It was long thought that androgenic alopecia is related to an overproduction of testosterone.
We know now that this is false: this is not a production of testosterone than the average but rather a heightened awareness of hair follicles to male hormones.
This pathology is not a hormonal disorder but an abnormal function in the skin of the scalp causing hair loss.
Androgenic Alopecia is the most common form of alopecia, affects both men and women. It is the progressive decrease in the quality and quantity of hair, hormonal and hereditary origin.
ANDRO: hair loss comes from an abnormal reaction to hair androgens (male hormones that are present also in women).
GENETIC: This abnormal response is related to a genetic predisposition. Androgenic Alopecia is a too high sensitivity of hair follicles to male hormones due to heredity, both for women than for men. It is not a hormonal disorder but a local abnormal in the skin of the scalp that causes hair loss.
The problem of hair loss is more common in men than women.
In humans, over 95% of alopecia is androgenic origin. In France, they affect 1 person in 3 or 9 million people. Initially limited to temples, the gulfs and the top front of the skull, androgenic alopecia or hair loss, typically extends over the head. Only the crown never loses her hair. When hair loss begins at the end of puberty, the fall is very rapid and progresses to alopecia important before 30 years. There are also waterfalls begin late forties.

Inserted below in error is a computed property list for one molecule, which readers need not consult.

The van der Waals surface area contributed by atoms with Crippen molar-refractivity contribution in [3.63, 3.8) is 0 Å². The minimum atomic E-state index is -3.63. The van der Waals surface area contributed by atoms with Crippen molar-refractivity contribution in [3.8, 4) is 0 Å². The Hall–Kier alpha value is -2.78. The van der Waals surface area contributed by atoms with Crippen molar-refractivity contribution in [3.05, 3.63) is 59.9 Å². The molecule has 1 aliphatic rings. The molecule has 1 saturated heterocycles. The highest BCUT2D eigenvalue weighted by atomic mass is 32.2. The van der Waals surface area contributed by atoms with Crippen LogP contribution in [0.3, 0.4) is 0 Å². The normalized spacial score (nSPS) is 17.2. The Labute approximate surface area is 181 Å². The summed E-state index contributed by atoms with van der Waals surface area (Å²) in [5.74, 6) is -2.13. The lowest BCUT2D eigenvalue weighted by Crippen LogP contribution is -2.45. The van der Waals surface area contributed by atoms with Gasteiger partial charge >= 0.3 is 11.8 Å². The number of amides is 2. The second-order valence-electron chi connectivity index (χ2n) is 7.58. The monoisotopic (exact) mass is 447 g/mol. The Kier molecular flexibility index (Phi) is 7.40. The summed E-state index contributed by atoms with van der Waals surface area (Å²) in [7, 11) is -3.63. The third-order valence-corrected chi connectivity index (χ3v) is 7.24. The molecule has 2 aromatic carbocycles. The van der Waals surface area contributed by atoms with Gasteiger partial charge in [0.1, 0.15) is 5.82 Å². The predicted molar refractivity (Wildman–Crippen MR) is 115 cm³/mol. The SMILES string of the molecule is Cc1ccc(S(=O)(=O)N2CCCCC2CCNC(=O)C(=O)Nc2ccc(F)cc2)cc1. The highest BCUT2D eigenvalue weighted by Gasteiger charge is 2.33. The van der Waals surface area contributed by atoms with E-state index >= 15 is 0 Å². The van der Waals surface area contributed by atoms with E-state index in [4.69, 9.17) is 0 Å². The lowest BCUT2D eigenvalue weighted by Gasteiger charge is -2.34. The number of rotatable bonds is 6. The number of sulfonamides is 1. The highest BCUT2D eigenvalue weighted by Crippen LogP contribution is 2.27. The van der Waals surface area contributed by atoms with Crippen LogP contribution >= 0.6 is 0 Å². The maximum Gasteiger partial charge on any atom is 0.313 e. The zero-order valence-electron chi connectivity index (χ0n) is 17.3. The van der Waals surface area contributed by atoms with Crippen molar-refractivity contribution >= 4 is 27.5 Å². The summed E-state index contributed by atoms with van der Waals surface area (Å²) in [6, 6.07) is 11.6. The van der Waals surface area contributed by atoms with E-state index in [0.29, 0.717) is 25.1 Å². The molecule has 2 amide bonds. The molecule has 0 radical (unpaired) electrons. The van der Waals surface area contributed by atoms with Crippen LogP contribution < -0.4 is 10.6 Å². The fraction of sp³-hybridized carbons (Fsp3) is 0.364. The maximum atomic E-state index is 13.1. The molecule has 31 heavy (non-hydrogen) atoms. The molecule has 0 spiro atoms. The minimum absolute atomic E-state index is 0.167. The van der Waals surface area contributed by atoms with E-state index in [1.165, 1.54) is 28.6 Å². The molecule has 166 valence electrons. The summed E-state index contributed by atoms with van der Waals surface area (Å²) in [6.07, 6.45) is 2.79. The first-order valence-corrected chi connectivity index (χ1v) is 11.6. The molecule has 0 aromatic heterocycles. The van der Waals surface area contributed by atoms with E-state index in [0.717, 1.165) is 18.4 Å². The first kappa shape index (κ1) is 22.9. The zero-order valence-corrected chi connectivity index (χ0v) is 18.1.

Androgenic alopecia in women
For women it's less frequent and less marked than for men, and never ends in total baldness. Women may experience androgenic alopecia and see a hair loss at any age but especially around or after menopause.
In women, hair loss begins with a broadening of the line at the top of the skull because the hair becomes thinner and less numerous. Thus, women are no bald patches, it is rather a strip from the top of his head hair and less dense.